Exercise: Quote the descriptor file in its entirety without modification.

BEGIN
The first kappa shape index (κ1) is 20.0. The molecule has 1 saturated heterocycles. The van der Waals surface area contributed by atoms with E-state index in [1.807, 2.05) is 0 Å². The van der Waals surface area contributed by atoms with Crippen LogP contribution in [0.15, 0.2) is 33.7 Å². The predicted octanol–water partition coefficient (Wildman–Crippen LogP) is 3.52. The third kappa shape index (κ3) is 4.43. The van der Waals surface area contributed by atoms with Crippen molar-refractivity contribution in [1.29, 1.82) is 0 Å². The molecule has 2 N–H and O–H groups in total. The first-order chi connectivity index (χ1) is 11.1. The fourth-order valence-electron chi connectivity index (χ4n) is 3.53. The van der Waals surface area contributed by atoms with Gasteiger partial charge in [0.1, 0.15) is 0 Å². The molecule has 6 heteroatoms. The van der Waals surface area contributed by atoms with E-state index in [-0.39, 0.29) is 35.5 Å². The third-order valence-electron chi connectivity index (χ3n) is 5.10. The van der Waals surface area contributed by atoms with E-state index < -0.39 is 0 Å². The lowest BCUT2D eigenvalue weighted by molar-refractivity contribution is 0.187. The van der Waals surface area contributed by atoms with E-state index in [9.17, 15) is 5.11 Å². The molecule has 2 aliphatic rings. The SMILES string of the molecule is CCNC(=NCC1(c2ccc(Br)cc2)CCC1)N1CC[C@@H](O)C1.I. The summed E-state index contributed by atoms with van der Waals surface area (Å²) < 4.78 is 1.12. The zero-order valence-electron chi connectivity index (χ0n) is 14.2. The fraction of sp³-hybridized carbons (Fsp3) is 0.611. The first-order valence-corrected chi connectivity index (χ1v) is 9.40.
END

The first kappa shape index (κ1) is 20.0. The molecule has 1 saturated heterocycles. The van der Waals surface area contributed by atoms with E-state index in [1.807, 2.05) is 0 Å². The van der Waals surface area contributed by atoms with Crippen LogP contribution in [0.15, 0.2) is 33.7 Å². The predicted octanol–water partition coefficient (Wildman–Crippen LogP) is 3.52. The third kappa shape index (κ3) is 4.43. The van der Waals surface area contributed by atoms with Crippen molar-refractivity contribution in [1.29, 1.82) is 0 Å². The molecule has 2 N–H and O–H groups in total. The first-order chi connectivity index (χ1) is 11.1. The fourth-order valence-electron chi connectivity index (χ4n) is 3.53. The van der Waals surface area contributed by atoms with Gasteiger partial charge in [0.1, 0.15) is 0 Å². The molecule has 6 heteroatoms. The van der Waals surface area contributed by atoms with E-state index in [-0.39, 0.29) is 35.5 Å². The third-order valence-electron chi connectivity index (χ3n) is 5.10. The van der Waals surface area contributed by atoms with E-state index < -0.39 is 0 Å². The lowest BCUT2D eigenvalue weighted by molar-refractivity contribution is 0.187. The van der Waals surface area contributed by atoms with E-state index in [9.17, 15) is 5.11 Å². The molecule has 2 aliphatic rings. The SMILES string of the molecule is CCNC(=NCC1(c2ccc(Br)cc2)CCC1)N1CC[C@@H](O)C1.I. The summed E-state index contributed by atoms with van der Waals surface area (Å²) < 4.78 is 1.12. The zero-order valence-electron chi connectivity index (χ0n) is 14.2. The fraction of sp³-hybridized carbons (Fsp3) is 0.611. The first-order valence-corrected chi connectivity index (χ1v) is 9.40.